"The effect of the patents has been to stifle clinical practice and research on the genetic predisposition to breast and/or ovarian cancer," the ACLU said. "The public, and in particular women, have suffered unnecessarily as a result."

In response to news media queries, Myriad Genetics said it thought that its patents were valid and that it intended to defend them vigorously.

The House of Representatives and the Senate are considering bills that would, among other things, make it easier to challenge existing patents. The Senate Judiciary Committee approved its bill May 12. The House Committee on the Judiciary has held hearings but hasn't yet approved its version. If it passes, the bill would be the first major change in patent law in more than 50 years.

Patents have a venerable history. The U.S. Constitution (Article 1, Section 8) provided for a system of patents in order to encourage innovation and industrial progress. The goal was to reward inventors for their discoveries and prevent competitors from using their work without paying for licenses.

However, no patents on living things were granted until 1980, when the Supreme Court, by a vote of 5-4, approved a patent on a microbe that had been modified to dissolve oil spills.

The court's decision opened the floodgates. More than 3 million gene-related patent applications have since been filed with the U.S. Patent and Trademark Office.

Multiple patents have been issued on different parts of a single gene, creating a "traffic jam" blocking investigators from working with that gene.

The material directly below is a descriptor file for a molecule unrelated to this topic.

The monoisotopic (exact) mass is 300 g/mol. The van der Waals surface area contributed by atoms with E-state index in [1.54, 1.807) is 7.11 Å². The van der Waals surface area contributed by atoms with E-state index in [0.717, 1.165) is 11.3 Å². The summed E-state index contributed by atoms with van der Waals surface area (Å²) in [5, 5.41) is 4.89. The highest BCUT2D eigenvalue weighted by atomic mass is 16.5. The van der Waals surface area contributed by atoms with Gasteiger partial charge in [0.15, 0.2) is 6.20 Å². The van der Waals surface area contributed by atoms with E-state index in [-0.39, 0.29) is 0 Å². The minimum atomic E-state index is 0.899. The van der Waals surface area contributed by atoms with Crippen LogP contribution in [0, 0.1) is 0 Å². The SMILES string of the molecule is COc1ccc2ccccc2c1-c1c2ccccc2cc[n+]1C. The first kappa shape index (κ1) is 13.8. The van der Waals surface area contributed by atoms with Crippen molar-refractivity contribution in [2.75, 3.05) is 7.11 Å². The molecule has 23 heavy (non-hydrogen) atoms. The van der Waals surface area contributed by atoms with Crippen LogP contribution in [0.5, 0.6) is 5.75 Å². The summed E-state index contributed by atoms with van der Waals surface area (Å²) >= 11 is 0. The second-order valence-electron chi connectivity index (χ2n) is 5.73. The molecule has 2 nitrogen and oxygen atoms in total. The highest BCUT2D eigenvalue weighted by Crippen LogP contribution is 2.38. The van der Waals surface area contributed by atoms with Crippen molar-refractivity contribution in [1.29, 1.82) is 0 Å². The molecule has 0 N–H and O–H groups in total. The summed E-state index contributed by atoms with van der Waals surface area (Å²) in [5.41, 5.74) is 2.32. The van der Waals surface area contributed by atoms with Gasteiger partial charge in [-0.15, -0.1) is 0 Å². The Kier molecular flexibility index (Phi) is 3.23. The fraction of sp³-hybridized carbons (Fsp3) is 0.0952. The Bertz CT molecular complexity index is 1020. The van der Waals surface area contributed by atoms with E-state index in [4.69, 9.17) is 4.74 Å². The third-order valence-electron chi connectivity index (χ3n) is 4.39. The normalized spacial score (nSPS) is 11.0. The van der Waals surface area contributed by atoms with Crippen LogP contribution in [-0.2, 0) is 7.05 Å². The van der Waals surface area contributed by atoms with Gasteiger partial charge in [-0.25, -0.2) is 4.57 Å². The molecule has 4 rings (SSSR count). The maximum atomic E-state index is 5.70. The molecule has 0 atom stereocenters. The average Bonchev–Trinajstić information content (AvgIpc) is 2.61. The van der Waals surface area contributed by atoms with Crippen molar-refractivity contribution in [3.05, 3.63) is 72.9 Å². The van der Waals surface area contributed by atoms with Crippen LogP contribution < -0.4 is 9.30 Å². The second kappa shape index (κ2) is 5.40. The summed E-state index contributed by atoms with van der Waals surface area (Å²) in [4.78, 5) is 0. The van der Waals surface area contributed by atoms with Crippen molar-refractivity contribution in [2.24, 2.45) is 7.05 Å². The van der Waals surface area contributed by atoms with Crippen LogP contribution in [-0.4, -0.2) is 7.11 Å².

Fiona Murray, a professor of management at the Massachusetts Institute of Technology in Cambridge, reported a "significant decrease in the rate of follow-on research after patents on gene sequences have been filed and granted."

The Patent Office estimated that about 52,800 patents have been granted related to genes, fragments of genes, genetic processes and bits of DNA as small as a single letter change in the genetic code.

___

ON THE WEB

More on gene patents: www.ornl.gov/hgmis/elsi/patents.html

A National Institutes of Health view of gene patents: oba.od.nih.gov/oba/SACGHS/SACG… t%203%209%202009.pdf

___

(c) 2009, McClatchy-Tribune Information Services.
Visit the McClatchy Washington Bureau on the World Wide Web at www.mcclatchydc.com

Explore further: Leading medical experts call for an end to UK postcode lottery for liver disease treatment and detection

add to favorites email to friend print save as pdf

Related Stories

ACLU -- Myriad Genetics lawsuit will become landmark case

May 14, 2009

The American Civil Liberties Union action in filing a lawsuit yesterday against Myriad Genetics is going to lead to one of the most important legal battles in the history of biotechnology, asserts Genetic Engineering & Bi ...

U.S. rejects three stem cell patents